There have been quite a few debates about the benefit of songs in early childhood development. Recent findings have shown that the idea is quite true with several children researches indicating that music has a very good influence on child growth. This has been met with the inclusion of songs in most of the early childhood education models. This move has been substantiated with the relevant positive effects that have been associated with the method.
Form of intelligence
Renowned psychologists such as Howard Gardner of Harvard argued that music is a way of knowing. In some of his talks, he described it as a form of intelligence that was as important as other forms of intelligence such as mathematical, linguistic and spatial intelligence.
Peery and Peery describe the idea of making and being aware of songs as a basic skill of life such as walking and talking. In their opinion, the inclusion of music in early childhood is a basic way of teaching children a skill that is as important to them as talking.
During the development of children in the early ages to about six years. This period is usually known as the ‘music bubble’ stage. In this stage, children don’t really express songs the same way as adults do. At this stage of their lives they are usually rapidly growing and perceive songs differently. With constant exposure to songs and rhythms, children tend to create a certain way of perceiving things in a way they can understand. This process is known as audiation. In this stage, children form a compartment in which they can explain the images they see in song videos and other audio tunes.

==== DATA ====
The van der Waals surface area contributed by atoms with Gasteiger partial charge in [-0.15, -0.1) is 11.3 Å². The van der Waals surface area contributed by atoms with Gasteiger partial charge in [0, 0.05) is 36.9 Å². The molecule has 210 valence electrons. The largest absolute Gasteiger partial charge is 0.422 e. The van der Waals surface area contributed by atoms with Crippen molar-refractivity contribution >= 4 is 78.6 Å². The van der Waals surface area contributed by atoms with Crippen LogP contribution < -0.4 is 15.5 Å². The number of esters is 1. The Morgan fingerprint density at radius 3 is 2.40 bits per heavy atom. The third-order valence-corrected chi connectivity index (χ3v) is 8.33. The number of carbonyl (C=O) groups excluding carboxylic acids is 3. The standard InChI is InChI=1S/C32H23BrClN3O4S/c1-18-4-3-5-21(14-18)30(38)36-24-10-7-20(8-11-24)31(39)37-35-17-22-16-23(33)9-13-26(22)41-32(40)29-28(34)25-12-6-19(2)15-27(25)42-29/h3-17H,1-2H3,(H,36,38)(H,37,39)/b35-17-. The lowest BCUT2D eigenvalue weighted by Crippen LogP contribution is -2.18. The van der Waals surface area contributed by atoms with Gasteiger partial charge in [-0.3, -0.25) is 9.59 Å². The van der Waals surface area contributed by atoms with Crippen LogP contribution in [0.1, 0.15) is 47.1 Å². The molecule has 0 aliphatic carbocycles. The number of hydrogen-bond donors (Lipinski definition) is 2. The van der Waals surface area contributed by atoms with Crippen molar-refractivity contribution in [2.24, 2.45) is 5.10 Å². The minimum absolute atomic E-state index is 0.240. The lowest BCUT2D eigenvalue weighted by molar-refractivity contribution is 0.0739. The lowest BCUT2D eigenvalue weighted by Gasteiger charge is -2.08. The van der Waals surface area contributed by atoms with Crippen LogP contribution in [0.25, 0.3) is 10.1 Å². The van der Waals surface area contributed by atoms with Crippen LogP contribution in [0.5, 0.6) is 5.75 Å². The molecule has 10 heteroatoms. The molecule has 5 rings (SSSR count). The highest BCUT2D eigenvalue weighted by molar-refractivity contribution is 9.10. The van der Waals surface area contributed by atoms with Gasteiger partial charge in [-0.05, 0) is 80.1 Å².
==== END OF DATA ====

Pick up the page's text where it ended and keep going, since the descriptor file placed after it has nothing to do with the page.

As seen in several researches into childhood development, children are very apt when it comes to grasping information about anything around them. As also seen, children tend to grasp a lot from play. As such, it has been seen wise to expose children to instruments so that they can joyfully learn to interact with and eventually learn to play with a lot of ease. Eventually with time children have shown to have the ability to play composed tunes with much more accuracy than adults.
Performance and understanding
The ability to understand tunes is quite different from the ability to perform the tune. As seen earlier, the ability to understand is dependent on audiation, which refers to acquisition and processing of sounds. On the other hand, performance of the tunes is totally dependent on interaction with the relevant instruments. As such, it raises concern on the importance of introducing these instruments to children in their early stages of development so that they can have their full potential tapped.